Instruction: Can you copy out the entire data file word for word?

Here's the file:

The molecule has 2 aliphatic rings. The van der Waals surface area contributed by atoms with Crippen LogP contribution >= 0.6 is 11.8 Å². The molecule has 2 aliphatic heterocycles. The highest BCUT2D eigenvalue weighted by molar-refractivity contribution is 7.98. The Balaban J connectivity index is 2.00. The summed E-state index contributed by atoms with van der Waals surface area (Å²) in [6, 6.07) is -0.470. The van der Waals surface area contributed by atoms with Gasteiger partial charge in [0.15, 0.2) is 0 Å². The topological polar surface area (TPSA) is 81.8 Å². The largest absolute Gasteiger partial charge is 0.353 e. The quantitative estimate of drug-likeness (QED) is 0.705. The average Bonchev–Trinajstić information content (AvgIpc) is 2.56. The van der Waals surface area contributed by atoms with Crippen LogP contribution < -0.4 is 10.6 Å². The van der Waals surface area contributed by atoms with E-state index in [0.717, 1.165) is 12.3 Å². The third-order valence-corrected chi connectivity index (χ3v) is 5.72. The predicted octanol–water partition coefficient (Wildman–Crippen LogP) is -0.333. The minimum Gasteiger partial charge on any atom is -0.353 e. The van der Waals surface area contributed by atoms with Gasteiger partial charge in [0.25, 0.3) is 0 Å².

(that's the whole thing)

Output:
The molecule has 2 aliphatic rings. The van der Waals surface area contributed by atoms with Crippen LogP contribution >= 0.6 is 11.8 Å². The molecule has 2 aliphatic heterocycles. The highest BCUT2D eigenvalue weighted by molar-refractivity contribution is 7.98. The Balaban J connectivity index is 2.00. The summed E-state index contributed by atoms with van der Waals surface area (Å²) in [6, 6.07) is -0.470. The van der Waals surface area contributed by atoms with Gasteiger partial charge in [0.15, 0.2) is 0 Å². The topological polar surface area (TPSA) is 81.8 Å². The largest absolute Gasteiger partial charge is 0.353 e. The quantitative estimate of drug-likeness (QED) is 0.705. The average Bonchev–Trinajstić information content (AvgIpc) is 2.56. The van der Waals surface area contributed by atoms with Crippen LogP contribution < -0.4 is 10.6 Å². The van der Waals surface area contributed by atoms with E-state index in [0.717, 1.165) is 12.3 Å². The third-order valence-corrected chi connectivity index (χ3v) is 5.72. The predicted octanol–water partition coefficient (Wildman–Crippen LogP) is -0.333. The minimum Gasteiger partial charge on any atom is -0.353 e. The van der Waals surface area contributed by atoms with Gasteiger partial charge in [0.25, 0.3) is 0 Å².